Magazine article Editor & Publisher

Film Uses Tribune Setting, Unique Print Campaign for Its 'Message'

Magazine article Editor & Publisher

Film Uses Tribune Setting, Unique Print Campaign for Its 'Message'

Article excerpt

Moviegoers will have to wait until its Feb. 12 opening to learn what Chicago Tribune critics Gene Siskel and Michael Wilmington think of "Message in a Bottle." But the romantic Kevin Costner vehicle, which is billed as "a story of love lost and found," is already getting two thumbs up - way up - from the newspaper's advertising and promotion departments.

For the Tribune. "Message in the Bottle" amounts to a marketing triple play: The movie showcases the paper by setting much of its story in the famed Tribune Tower with the lead actress playing a Chicago Tribune researcher; the studio signed on for an unusual print promotion that required contestants to track ads in several sections of the Tribune over the course of five days; and the circulation department boosted single-copy sales at weekend sneak previews by selling papers wrapped with the film's poster.

"There are tie-ins everywhere," says Tribune spokesman Jeff Bierig. Tribune readers first learned of the movie with an ad campaign and contest that began in Friday, Jan. 22 editions. Highlighted inside the quarter-page ad was the beginning of the mysterious letter that kicks off the movie's story.

To enter the contest for a "Romantic Weekend Getaway," readers had to collect all the excerpts, which ran in ads in three sections of the following Sunday paper, followed by one ad each Monday and Tuesday in the Tempo feature section, and concluded with an ad in the Wednesday Good Eats food section.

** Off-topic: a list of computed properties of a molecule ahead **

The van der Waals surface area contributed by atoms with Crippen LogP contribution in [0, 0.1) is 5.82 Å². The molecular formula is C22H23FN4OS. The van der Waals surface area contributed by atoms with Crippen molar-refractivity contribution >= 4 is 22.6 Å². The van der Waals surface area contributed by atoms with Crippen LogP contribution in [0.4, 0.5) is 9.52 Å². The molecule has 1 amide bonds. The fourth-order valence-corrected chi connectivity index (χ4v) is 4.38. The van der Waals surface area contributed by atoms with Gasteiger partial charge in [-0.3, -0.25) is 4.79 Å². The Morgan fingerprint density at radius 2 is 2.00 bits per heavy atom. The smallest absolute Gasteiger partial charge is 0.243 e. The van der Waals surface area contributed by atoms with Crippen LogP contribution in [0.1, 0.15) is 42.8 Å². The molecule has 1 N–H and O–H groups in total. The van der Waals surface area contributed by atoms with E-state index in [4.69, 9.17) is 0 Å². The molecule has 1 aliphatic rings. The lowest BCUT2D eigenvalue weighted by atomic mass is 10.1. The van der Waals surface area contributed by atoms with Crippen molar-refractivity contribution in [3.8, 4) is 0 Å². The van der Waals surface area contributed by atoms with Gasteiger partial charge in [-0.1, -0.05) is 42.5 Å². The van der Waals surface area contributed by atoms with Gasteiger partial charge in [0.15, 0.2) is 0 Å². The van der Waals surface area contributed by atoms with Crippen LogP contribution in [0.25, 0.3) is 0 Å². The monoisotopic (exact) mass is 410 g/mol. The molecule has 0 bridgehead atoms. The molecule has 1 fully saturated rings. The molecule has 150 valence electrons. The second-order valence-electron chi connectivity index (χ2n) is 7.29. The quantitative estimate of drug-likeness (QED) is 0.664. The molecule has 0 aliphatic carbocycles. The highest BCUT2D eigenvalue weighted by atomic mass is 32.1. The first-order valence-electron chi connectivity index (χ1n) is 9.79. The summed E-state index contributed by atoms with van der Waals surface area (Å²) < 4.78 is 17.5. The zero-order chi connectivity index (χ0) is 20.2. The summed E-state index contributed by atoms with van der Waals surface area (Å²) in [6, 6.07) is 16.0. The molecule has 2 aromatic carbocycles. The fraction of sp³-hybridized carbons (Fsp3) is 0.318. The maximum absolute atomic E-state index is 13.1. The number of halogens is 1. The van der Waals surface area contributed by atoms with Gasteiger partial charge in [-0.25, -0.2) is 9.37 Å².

"We had never done anything like this before," says Mary Hess, principal in the Chicago ad firm Hess Newmark Owens Wolf Inc., which created the ads. "We brainstormed and came up with the idea because the revelation of the letter is such a big deal in the movie."

In addition to the Tribune, the contest is sponsored by Air Jamaica, Sandals, Loews Cineplex, and Crown Brooks.

"I don't want to say it was turnkey, because it definitely wasn't that, but it went really pretty well," Hess says of efforts to get sponsors and schedule the print ads. In Chicago, broadcast contests were held by WGN-TV, the Tribune Co. superstation, and WTMX-FM. The contest also ran on the newspaper's Web site, www. …

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